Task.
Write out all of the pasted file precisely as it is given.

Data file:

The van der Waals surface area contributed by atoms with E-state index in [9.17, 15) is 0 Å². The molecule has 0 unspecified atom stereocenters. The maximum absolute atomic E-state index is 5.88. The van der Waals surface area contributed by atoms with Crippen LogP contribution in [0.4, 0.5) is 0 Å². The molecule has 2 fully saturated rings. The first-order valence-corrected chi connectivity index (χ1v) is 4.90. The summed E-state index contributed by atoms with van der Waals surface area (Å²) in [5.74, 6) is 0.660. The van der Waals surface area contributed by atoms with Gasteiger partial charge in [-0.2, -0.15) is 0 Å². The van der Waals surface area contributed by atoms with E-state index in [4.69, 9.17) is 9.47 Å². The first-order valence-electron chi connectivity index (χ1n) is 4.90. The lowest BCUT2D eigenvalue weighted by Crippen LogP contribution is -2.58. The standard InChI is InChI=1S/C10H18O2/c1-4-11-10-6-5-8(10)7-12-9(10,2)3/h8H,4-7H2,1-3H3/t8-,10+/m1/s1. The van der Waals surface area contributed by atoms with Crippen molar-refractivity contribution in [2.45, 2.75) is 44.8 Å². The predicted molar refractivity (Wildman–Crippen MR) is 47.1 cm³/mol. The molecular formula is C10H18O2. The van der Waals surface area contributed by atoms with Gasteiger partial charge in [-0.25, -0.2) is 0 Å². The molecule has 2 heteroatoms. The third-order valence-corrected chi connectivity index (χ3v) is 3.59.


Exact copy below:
The van der Waals surface area contributed by atoms with E-state index in [9.17, 15) is 0 Å². The molecule has 0 unspecified atom stereocenters. The maximum absolute atomic E-state index is 5.88. The van der Waals surface area contributed by atoms with Crippen LogP contribution in [0.4, 0.5) is 0 Å². The molecule has 2 fully saturated rings. The first-order valence-corrected chi connectivity index (χ1v) is 4.90. The summed E-state index contributed by atoms with van der Waals surface area (Å²) in [5.74, 6) is 0.660. The van der Waals surface area contributed by atoms with Gasteiger partial charge in [-0.2, -0.15) is 0 Å². The van der Waals surface area contributed by atoms with E-state index in [4.69, 9.17) is 9.47 Å². The first-order valence-electron chi connectivity index (χ1n) is 4.90. The lowest BCUT2D eigenvalue weighted by Crippen LogP contribution is -2.58. The standard InChI is InChI=1S/C10H18O2/c1-4-11-10-6-5-8(10)7-12-9(10,2)3/h8H,4-7H2,1-3H3/t8-,10+/m1/s1. The van der Waals surface area contributed by atoms with Crippen molar-refractivity contribution in [2.45, 2.75) is 44.8 Å². The predicted molar refractivity (Wildman–Crippen MR) is 47.1 cm³/mol. The molecular formula is C10H18O2. The van der Waals surface area contributed by atoms with Gasteiger partial charge in [-0.25, -0.2) is 0 Å². The molecule has 2 heteroatoms. The third-order valence-corrected chi connectivity index (χ3v) is 3.59.